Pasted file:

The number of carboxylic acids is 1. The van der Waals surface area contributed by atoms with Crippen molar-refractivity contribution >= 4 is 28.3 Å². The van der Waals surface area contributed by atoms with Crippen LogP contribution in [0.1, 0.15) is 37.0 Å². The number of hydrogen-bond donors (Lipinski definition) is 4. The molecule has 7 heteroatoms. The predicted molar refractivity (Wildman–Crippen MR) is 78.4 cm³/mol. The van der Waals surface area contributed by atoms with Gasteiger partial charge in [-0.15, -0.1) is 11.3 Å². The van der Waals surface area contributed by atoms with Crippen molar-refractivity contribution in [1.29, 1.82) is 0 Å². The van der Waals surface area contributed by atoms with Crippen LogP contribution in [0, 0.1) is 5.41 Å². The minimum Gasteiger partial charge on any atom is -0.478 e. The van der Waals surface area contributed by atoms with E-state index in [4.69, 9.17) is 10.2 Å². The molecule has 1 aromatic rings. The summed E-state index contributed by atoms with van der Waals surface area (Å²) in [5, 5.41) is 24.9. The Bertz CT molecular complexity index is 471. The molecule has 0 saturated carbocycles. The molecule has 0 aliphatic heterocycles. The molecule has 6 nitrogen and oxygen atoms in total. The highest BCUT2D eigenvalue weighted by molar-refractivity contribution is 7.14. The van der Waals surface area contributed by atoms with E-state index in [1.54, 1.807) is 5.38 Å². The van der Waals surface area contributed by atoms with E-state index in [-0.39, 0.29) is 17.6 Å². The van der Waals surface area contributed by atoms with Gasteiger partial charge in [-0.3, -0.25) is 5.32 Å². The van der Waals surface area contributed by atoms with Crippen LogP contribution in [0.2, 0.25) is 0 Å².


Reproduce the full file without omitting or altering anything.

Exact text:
The number of carboxylic acids is 1. The van der Waals surface area contributed by atoms with Crippen molar-refractivity contribution >= 4 is 28.3 Å². The van der Waals surface area contributed by atoms with Crippen LogP contribution in [0.1, 0.15) is 37.0 Å². The number of hydrogen-bond donors (Lipinski definition) is 4. The molecule has 7 heteroatoms. The predicted molar refractivity (Wildman–Crippen MR) is 78.4 cm³/mol. The van der Waals surface area contributed by atoms with Gasteiger partial charge in [-0.15, -0.1) is 11.3 Å². The van der Waals surface area contributed by atoms with Crippen molar-refractivity contribution in [1.29, 1.82) is 0 Å². The van der Waals surface area contributed by atoms with Crippen LogP contribution in [0, 0.1) is 5.41 Å². The minimum Gasteiger partial charge on any atom is -0.478 e. The van der Waals surface area contributed by atoms with E-state index in [4.69, 9.17) is 10.2 Å². The molecule has 1 aromatic rings. The summed E-state index contributed by atoms with van der Waals surface area (Å²) in [5, 5.41) is 24.9. The Bertz CT molecular complexity index is 471. The molecule has 0 saturated carbocycles. The molecule has 0 aliphatic heterocycles. The molecule has 6 nitrogen and oxygen atoms in total. The highest BCUT2D eigenvalue weighted by molar-refractivity contribution is 7.14. The van der Waals surface area contributed by atoms with E-state index in [1.54, 1.807) is 5.38 Å². The van der Waals surface area contributed by atoms with E-state index in [-0.39, 0.29) is 17.6 Å². The van der Waals surface area contributed by atoms with Gasteiger partial charge in [-0.3, -0.25) is 5.32 Å². The van der Waals surface area contributed by atoms with Crippen LogP contribution in [0.2, 0.25) is 0 Å².